Hello, my name is Charlotte, and I’m married to a farmer.
Whew. Feels good to get that out.
Hold on. You look confused.
(your part, please play along) “What’s the big deal?” you ask. “It’s not like you just said you’re married to a sociopath or a narcissist.”
Fact: those are the results, in that exact order, when you Google search: “signs you’re married to a…”
Indeed, I am not married to a sociopath or a narcissist; however, I didn’t click on any of those links so how can I be sure?
Let’s hope for the best.
And Back to Being Married to a Farmer
I’ve been married to a farmer for almost 15 years. Spending that amount of time with someone gives you insight into their personality. You discover what makes them tick. And even better, you realize all of the things they do that makes you tic –causing you to one day need medication and therapy to cope.
Being married to a farmer has been interesting. I love my life (hard working husband included) for better or for worse.
Similar to the way a mother lovingly regards her children: I love you to the moon and back. Now, stop tormenting your sister or I’m going to send you to the moon and never look back.
Real love is realistic.
You love so much; you detest so much. (It was the best of times, it was the worse of times A Tale of Two Cities syndrome). But one thing is certain: your spouse is your little asshole to complain about and nobody else dare criticize them. I can say it, but if you do, I will make you pay. That’s real love. Or the behavior of a sociopath or narcissist. Again, not entirely sure because I didn’t click the links.
Anyway, here are 5 Signs You’re Married to a Farmer (Because who among us isn’t dying to know these wise tidbits. Ridiculous question.)
1. You are required to plan major life events around the planting and harvesting calender.
Dream of a spring wedding? Dare to have a baby in the fall? What are you thinking? Your man’s a farmer. Most likely he comes from a farmer family, also avid hunters because the two concepts travel in pairs, and those people have busy schedules in the spring and fall. Translation: your plans are shit out of luck. How do you feel about the blazing heat of August, or the frigid temps of December? You’ll adjust. If you want your farmer to be in attendance, that is.
2. Large pieces of farm equipment are a regular part of your scenery.
Last week fluffy snow was coming down. I went outside to take a picture and used a forage wagon as my backdrop. Doesn’t everyone have a forage wagon parked in their “yard”? I’m aware the answer is no. And while we’re discussing what is or is not actual “yard” in the country…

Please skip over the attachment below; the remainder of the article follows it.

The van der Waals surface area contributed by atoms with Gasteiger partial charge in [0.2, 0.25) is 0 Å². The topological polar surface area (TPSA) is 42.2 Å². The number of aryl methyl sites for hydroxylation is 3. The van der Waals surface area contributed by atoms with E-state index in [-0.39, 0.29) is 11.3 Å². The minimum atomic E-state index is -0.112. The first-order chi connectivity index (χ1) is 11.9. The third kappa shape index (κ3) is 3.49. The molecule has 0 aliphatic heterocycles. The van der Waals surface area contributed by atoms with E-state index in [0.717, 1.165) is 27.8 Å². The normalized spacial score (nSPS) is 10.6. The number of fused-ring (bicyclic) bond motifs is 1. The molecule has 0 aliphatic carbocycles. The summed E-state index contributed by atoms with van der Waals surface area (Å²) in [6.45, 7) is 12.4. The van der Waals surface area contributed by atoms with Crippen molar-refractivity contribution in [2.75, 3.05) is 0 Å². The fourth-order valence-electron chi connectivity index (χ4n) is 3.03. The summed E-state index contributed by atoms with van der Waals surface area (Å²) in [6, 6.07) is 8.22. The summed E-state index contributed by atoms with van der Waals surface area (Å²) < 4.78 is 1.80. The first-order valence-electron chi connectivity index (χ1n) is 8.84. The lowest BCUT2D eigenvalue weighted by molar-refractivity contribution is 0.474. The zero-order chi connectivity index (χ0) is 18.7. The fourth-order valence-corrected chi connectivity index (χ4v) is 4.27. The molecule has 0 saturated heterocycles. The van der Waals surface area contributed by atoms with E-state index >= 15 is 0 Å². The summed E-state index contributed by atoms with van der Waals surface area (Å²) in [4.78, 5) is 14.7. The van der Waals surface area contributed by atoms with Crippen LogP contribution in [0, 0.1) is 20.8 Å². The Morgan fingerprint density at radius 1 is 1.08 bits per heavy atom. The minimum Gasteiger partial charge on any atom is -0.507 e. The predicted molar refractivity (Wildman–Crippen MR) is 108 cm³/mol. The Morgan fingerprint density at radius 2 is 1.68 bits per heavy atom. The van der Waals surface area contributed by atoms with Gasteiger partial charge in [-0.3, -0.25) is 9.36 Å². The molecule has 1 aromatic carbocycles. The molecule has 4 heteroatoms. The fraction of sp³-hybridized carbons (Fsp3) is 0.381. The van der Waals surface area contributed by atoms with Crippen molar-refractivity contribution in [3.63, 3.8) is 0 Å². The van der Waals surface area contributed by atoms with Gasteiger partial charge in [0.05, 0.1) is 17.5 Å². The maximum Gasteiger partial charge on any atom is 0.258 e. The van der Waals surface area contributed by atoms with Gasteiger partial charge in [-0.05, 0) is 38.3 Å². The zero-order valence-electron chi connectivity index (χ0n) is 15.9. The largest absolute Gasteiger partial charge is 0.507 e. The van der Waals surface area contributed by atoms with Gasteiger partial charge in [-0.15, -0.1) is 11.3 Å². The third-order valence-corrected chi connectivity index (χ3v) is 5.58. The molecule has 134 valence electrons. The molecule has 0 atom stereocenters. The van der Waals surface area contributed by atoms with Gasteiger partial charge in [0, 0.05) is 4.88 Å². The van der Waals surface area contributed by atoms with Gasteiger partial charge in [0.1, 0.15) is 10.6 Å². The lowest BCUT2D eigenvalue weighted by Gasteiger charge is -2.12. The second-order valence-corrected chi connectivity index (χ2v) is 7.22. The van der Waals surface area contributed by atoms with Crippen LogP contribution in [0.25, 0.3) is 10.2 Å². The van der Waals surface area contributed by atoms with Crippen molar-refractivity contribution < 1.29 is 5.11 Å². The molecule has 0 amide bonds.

3. What is considered “yard” may change from year-to-year.
When your house is placed on what was once farm ground, the amount of yard you have to mow can vary depending on what your farmer husband decides to spread manure on or plow up for some crop. And if you get lazy mowing the grass in the summer, no worry, your farmer rationalizes it as more hay in the barn.
4. You become accustomed to one-sided conversations.
For example, a recent conversation between me and husband:
Me: What do you want for supper?
Husband: I have to go pick up the kids’ fair pigs tonight.
Me: [blank stare]
To the average bystander this conversation makes no sense. To the wife of a farmer it’s perfectly clear: a man–especially the farmer variety–cannot be burdened with such trivial life questions. There are pigs to be picked up for heaven’s sake! Where are your priorities, woman?
I believe what we have here is a breakdown in communications…
Or we had pork for supper. (Reality: We had pizza that night.)
5. You’ll know more about farm life than you ever thought possible.
One day my farmer husband came to the house for lunch, walked into the kitchen and announced, “I had a baby this morning.”
I looked him up and down, merely for the smart-ass effect of it, and replied, “Really?”
“Well, not me. Number 25.”
We then discussed which cow #25 is and her personality change from this calf compared to her last.
This is a conversation I fully participated in and followed.
This is a small list; there’s a lot more I could add. Maybe someday I’ll share more.
If someone would have told me I would one day be following cows around, looking at their backsides for signs of impending labor, I would have told them they needed to back off of the drugs. But, I do love my life. (Mostly anyway. Because poop still stinks.)
End note: My husband is a beef farmer. We do not operate a dairy farm. Those operations are (curse word that rhymes with “ducking”) intense. Early to rise doesn’t even begin to explain them. I joke about my farmer husband and life, but it’s really all in fun. Humor lightens any load.
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